So today, they're going to be reading from a scene they rewrote over the weekend to improve its style (the paragraph you read above is from the piece I handed out to them). And if we have time today, we're going to do another writing exercise. For this one, I copied several pages from a graphic novel/comic book and plan to have them write up a compelling scene in screenplay format. The class isn't about adaptation -- it's about writing original scripts. But with a comic book scene, the images and dialogue are provided, and the point of the exercise is to learn to describe what you see (in this case, on the page; in normal situation, in your head) in a compelling manner in order to capture a specific mood.

I am hoping this will yield something useful for them.

Monday, October 11, 2004

What do you blog about when you have nothing about which to blog?

One of my concerns as a blogger is that I won't have anything to say. So here it is a Monday morning, and I have little to say. I mowed the lawn this weekend (I hate mowing the lawn). Took the kids to a great museum in town, with a cool kid-themed discovery center. They love this place, so much so that we became members so we could take them whenever we want.

What else...?

Noting really. I needed a mental health break this weekend, so I rested and did very little thinking.

Class starts in 20 minutes, and I should be prepping some more, but I'm mostly doing exam review today (midterm on Wednesday), so I'm wasting time with morning web-surfing. I do this every morning, checking my regular link list and reading. I spend WAY too much time doing this, but I have a hard time getting 'mentally revved-up' first thing in the morning. It's an avoidance technique, I know.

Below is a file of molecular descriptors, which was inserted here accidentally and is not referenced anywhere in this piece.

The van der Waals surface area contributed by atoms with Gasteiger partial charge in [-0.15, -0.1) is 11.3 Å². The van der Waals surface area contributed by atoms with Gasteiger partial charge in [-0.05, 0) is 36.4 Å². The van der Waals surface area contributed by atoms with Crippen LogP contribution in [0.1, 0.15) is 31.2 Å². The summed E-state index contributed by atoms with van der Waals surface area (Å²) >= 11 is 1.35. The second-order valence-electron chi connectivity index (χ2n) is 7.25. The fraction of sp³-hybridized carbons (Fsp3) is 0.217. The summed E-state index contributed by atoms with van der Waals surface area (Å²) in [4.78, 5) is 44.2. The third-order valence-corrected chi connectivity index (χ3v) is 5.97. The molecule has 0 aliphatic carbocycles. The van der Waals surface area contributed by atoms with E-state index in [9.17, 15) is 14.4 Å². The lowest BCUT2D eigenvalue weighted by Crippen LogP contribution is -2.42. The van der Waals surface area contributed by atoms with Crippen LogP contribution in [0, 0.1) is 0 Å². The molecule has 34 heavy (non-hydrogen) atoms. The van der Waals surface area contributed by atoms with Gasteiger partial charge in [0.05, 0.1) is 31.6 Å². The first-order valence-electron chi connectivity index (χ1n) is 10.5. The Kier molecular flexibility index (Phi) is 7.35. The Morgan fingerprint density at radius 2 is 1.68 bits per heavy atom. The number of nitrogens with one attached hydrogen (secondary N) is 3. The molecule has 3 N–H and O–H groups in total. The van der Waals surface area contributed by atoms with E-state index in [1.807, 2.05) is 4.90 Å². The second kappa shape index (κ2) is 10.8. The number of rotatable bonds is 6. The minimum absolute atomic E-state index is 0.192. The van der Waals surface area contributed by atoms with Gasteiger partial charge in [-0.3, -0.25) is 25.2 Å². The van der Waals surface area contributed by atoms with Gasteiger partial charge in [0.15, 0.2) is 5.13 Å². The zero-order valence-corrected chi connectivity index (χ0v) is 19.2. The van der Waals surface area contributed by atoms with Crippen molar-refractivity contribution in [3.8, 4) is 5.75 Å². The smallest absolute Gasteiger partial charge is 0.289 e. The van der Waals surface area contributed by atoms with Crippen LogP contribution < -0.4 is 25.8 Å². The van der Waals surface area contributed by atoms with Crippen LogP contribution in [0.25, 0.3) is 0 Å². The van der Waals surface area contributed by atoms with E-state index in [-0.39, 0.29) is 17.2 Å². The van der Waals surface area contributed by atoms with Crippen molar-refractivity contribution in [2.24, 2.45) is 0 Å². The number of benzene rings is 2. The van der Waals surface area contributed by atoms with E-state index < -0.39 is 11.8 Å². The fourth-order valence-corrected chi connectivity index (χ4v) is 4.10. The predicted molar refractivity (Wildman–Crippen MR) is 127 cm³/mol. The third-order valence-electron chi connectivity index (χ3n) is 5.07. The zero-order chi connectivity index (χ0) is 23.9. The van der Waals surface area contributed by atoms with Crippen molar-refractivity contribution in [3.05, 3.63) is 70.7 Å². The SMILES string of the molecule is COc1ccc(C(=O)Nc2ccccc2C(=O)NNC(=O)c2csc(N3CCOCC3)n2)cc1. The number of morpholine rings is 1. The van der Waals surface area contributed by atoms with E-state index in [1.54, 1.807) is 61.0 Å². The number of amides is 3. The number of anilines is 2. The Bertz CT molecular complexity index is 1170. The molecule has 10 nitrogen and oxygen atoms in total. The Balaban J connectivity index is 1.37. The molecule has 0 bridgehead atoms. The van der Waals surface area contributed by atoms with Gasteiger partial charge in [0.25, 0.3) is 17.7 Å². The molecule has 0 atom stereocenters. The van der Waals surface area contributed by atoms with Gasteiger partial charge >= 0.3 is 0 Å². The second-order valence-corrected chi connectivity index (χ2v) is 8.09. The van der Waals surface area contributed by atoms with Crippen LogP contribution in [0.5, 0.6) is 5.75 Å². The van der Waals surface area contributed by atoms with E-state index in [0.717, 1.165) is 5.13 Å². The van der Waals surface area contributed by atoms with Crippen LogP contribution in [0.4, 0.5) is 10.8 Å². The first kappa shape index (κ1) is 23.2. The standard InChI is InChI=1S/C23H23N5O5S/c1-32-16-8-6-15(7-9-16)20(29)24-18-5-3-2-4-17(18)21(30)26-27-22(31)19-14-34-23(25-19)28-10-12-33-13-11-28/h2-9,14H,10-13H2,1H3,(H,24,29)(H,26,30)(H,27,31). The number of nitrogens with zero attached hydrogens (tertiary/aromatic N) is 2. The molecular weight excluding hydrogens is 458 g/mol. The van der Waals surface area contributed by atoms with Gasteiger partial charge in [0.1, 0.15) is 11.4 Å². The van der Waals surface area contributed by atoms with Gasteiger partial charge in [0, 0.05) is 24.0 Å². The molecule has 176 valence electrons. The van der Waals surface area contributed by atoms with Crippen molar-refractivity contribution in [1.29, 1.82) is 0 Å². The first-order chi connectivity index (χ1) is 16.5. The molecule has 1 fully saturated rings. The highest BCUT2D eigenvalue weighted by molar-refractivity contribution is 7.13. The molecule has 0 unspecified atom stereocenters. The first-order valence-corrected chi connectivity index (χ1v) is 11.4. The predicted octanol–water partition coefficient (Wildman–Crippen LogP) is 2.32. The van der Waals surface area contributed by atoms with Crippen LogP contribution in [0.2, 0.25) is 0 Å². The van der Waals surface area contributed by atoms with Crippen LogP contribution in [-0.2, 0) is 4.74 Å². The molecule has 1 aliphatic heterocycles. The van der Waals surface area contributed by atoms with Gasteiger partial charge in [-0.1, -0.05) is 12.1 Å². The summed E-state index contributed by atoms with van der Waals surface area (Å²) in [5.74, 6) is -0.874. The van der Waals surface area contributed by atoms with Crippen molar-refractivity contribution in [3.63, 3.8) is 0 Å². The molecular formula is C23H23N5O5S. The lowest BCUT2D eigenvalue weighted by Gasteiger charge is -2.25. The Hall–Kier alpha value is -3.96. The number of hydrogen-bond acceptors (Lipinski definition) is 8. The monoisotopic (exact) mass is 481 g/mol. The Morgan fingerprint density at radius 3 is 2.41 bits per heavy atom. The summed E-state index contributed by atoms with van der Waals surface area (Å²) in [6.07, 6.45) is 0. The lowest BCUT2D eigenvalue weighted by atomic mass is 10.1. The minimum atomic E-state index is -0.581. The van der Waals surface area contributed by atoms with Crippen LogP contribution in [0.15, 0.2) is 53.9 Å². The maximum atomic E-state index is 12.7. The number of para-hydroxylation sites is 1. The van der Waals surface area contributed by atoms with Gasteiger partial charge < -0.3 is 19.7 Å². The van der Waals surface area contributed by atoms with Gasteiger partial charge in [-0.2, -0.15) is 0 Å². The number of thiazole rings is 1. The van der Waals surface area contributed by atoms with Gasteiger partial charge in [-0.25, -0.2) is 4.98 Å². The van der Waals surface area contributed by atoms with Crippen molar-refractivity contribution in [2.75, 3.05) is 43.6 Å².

Friday, October 08, 2004

Test Anxiety

I'm giving my first-ever midterm next week, and I am having my own form of test anxiety (I never had test anxiety as a student, by the way).

I find mysself wondering if the exam is too tough or too easy. It's hard to tell the difference. I didn't want my first exam to be the ridiculously tough "he's trying to prove himself" exam, but I also don't want to seem like a pushover.

But I'm committed now -- I just gave the exam to one of the department assistants for copying. So we'll see how it goes. It's just weird to be testing people on what they learned... from me. I still haven't come to grips with the authority aspects of this job.

If I blog it, will they come?

Okay, so I love the IDEA of blogging but can't decide, after one previous failed attempt to maintain a blog, if I am any good at this. It is, I suppose, a little like keeping a journal, and I have always been lousy at that, so maybe this is a bad idea that will fade away.

Nevertheless, I figured I'd give it a go. My situation has changed recently, and with a new position, I felt like blogging might be a good outlet to join in the public conversation about academia.

Background on me: I just started my first tenure track academic position (and my first full time teaching position), as an Assistant Professor in a Communication department, teaching film, screenwriting, media, etc. I suppose I should come up with one of those cheeky names for my university, so I can remain anonymous. I don't know that I've been here long enough to really categorize it effectively. I think of it as Moderately Well Respected Mid-Size University, but MWRMSU is way too long to type every time I want to talk about the school... I'll have to think about it.